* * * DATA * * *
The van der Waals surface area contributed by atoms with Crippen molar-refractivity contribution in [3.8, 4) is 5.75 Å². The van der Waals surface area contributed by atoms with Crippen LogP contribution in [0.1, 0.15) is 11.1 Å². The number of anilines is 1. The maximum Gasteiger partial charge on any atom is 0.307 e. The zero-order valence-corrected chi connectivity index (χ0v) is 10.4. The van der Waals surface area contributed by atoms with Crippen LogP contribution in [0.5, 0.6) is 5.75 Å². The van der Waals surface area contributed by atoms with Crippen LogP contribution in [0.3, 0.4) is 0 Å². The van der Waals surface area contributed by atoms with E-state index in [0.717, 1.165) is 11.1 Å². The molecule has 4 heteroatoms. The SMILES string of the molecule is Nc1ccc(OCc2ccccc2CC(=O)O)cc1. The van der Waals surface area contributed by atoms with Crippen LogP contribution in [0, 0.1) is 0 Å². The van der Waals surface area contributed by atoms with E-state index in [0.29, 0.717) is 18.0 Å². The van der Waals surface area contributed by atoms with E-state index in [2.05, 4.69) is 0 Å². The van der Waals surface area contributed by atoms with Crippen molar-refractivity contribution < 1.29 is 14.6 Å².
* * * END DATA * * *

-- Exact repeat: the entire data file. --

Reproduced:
The van der Waals surface area contributed by atoms with Crippen molar-refractivity contribution in [3.8, 4) is 5.75 Å². The van der Waals surface area contributed by atoms with Crippen LogP contribution in [0.1, 0.15) is 11.1 Å². The number of anilines is 1. The maximum Gasteiger partial charge on any atom is 0.307 e. The zero-order valence-corrected chi connectivity index (χ0v) is 10.4. The van der Waals surface area contributed by atoms with Crippen LogP contribution in [0.5, 0.6) is 5.75 Å². The van der Waals surface area contributed by atoms with Crippen LogP contribution in [0.3, 0.4) is 0 Å². The van der Waals surface area contributed by atoms with E-state index in [0.717, 1.165) is 11.1 Å². The molecule has 4 heteroatoms. The SMILES string of the molecule is Nc1ccc(OCc2ccccc2CC(=O)O)cc1. The van der Waals surface area contributed by atoms with Crippen LogP contribution in [0, 0.1) is 0 Å². The van der Waals surface area contributed by atoms with E-state index in [0.29, 0.717) is 18.0 Å². The van der Waals surface area contributed by atoms with E-state index in [2.05, 4.69) is 0 Å². The van der Waals surface area contributed by atoms with Crippen molar-refractivity contribution < 1.29 is 14.6 Å².